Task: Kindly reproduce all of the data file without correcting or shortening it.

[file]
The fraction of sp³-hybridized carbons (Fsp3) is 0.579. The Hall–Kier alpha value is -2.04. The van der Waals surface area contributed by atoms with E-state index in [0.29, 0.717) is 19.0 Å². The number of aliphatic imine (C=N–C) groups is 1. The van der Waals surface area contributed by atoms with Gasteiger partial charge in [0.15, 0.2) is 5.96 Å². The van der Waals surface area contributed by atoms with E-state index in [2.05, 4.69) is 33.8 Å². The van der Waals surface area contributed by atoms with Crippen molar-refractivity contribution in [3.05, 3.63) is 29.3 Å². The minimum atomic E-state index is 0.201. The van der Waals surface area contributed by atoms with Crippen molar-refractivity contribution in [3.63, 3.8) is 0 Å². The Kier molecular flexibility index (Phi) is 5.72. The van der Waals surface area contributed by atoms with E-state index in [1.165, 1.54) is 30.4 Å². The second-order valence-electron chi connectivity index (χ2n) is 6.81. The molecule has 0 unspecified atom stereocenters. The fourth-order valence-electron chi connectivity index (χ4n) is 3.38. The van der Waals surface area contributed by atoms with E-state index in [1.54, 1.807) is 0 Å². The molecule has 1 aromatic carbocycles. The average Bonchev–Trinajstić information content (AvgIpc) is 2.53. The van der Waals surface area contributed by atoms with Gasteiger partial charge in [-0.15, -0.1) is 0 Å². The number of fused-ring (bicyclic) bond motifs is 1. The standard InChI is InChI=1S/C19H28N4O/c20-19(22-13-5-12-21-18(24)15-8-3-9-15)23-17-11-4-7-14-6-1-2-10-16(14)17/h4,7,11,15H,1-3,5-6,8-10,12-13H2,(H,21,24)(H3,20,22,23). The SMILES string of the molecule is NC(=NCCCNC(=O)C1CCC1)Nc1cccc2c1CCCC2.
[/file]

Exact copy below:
The fraction of sp³-hybridized carbons (Fsp3) is 0.579. The Hall–Kier alpha value is -2.04. The van der Waals surface area contributed by atoms with E-state index in [0.29, 0.717) is 19.0 Å². The number of aliphatic imine (C=N–C) groups is 1. The van der Waals surface area contributed by atoms with Gasteiger partial charge in [0.15, 0.2) is 5.96 Å². The van der Waals surface area contributed by atoms with E-state index in [2.05, 4.69) is 33.8 Å². The van der Waals surface area contributed by atoms with Crippen molar-refractivity contribution in [3.05, 3.63) is 29.3 Å². The minimum atomic E-state index is 0.201. The van der Waals surface area contributed by atoms with Crippen molar-refractivity contribution in [3.63, 3.8) is 0 Å². The Kier molecular flexibility index (Phi) is 5.72. The van der Waals surface area contributed by atoms with E-state index in [1.165, 1.54) is 30.4 Å². The second-order valence-electron chi connectivity index (χ2n) is 6.81. The molecule has 0 unspecified atom stereocenters. The fourth-order valence-electron chi connectivity index (χ4n) is 3.38. The van der Waals surface area contributed by atoms with E-state index in [1.54, 1.807) is 0 Å². The molecule has 1 aromatic carbocycles. The average Bonchev–Trinajstić information content (AvgIpc) is 2.53. The van der Waals surface area contributed by atoms with Gasteiger partial charge in [-0.15, -0.1) is 0 Å². The number of fused-ring (bicyclic) bond motifs is 1. The standard InChI is InChI=1S/C19H28N4O/c20-19(22-13-5-12-21-18(24)15-8-3-9-15)23-17-11-4-7-14-6-1-2-10-16(14)17/h4,7,11,15H,1-3,5-6,8-10,12-13H2,(H,21,24)(H3,20,22,23). The SMILES string of the molecule is NC(=NCCCNC(=O)C1CCC1)Nc1cccc2c1CCCC2.